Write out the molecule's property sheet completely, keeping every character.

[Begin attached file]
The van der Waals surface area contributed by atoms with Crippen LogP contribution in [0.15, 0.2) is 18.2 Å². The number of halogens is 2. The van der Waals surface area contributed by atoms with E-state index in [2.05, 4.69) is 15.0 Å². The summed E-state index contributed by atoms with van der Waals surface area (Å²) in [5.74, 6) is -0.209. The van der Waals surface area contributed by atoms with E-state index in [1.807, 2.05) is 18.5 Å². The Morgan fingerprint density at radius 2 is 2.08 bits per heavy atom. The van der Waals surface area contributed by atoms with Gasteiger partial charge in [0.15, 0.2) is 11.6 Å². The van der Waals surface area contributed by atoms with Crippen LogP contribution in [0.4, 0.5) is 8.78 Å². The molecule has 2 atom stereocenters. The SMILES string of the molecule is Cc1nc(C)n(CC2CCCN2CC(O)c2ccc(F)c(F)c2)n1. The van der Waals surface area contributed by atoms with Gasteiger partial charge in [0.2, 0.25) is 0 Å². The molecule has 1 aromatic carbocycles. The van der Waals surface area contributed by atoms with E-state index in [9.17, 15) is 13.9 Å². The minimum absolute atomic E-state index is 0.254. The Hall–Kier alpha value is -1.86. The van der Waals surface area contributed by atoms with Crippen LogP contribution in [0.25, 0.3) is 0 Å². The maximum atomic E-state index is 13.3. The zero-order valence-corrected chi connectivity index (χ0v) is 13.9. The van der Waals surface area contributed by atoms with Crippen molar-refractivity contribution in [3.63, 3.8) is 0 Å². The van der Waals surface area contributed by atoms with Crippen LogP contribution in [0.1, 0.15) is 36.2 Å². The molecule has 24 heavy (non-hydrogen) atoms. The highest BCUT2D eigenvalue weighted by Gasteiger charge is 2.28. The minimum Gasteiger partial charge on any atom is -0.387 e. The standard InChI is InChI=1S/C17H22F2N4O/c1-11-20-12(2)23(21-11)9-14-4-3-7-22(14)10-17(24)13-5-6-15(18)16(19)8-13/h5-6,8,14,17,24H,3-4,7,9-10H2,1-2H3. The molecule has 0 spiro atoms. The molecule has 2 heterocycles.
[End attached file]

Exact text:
The van der Waals surface area contributed by atoms with Crippen LogP contribution in [0.15, 0.2) is 18.2 Å². The number of halogens is 2. The van der Waals surface area contributed by atoms with E-state index in [2.05, 4.69) is 15.0 Å². The summed E-state index contributed by atoms with van der Waals surface area (Å²) in [5.74, 6) is -0.209. The van der Waals surface area contributed by atoms with E-state index in [1.807, 2.05) is 18.5 Å². The Morgan fingerprint density at radius 2 is 2.08 bits per heavy atom. The van der Waals surface area contributed by atoms with Gasteiger partial charge in [0.15, 0.2) is 11.6 Å². The van der Waals surface area contributed by atoms with Crippen LogP contribution in [0.4, 0.5) is 8.78 Å². The molecule has 2 atom stereocenters. The SMILES string of the molecule is Cc1nc(C)n(CC2CCCN2CC(O)c2ccc(F)c(F)c2)n1. The van der Waals surface area contributed by atoms with Gasteiger partial charge in [0.2, 0.25) is 0 Å². The molecule has 1 aromatic carbocycles. The van der Waals surface area contributed by atoms with E-state index in [9.17, 15) is 13.9 Å². The minimum absolute atomic E-state index is 0.254. The Hall–Kier alpha value is -1.86. The van der Waals surface area contributed by atoms with Crippen LogP contribution in [0.25, 0.3) is 0 Å². The maximum atomic E-state index is 13.3. The zero-order valence-corrected chi connectivity index (χ0v) is 13.9. The van der Waals surface area contributed by atoms with Crippen molar-refractivity contribution in [3.63, 3.8) is 0 Å². The van der Waals surface area contributed by atoms with Crippen LogP contribution in [0.1, 0.15) is 36.2 Å². The molecule has 24 heavy (non-hydrogen) atoms. The highest BCUT2D eigenvalue weighted by Gasteiger charge is 2.28. The minimum Gasteiger partial charge on any atom is -0.387 e. The standard InChI is InChI=1S/C17H22F2N4O/c1-11-20-12(2)23(21-11)9-14-4-3-7-22(14)10-17(24)13-5-6-15(18)16(19)8-13/h5-6,8,14,17,24H,3-4,7,9-10H2,1-2H3. The molecule has 0 spiro atoms. The molecule has 2 heterocycles.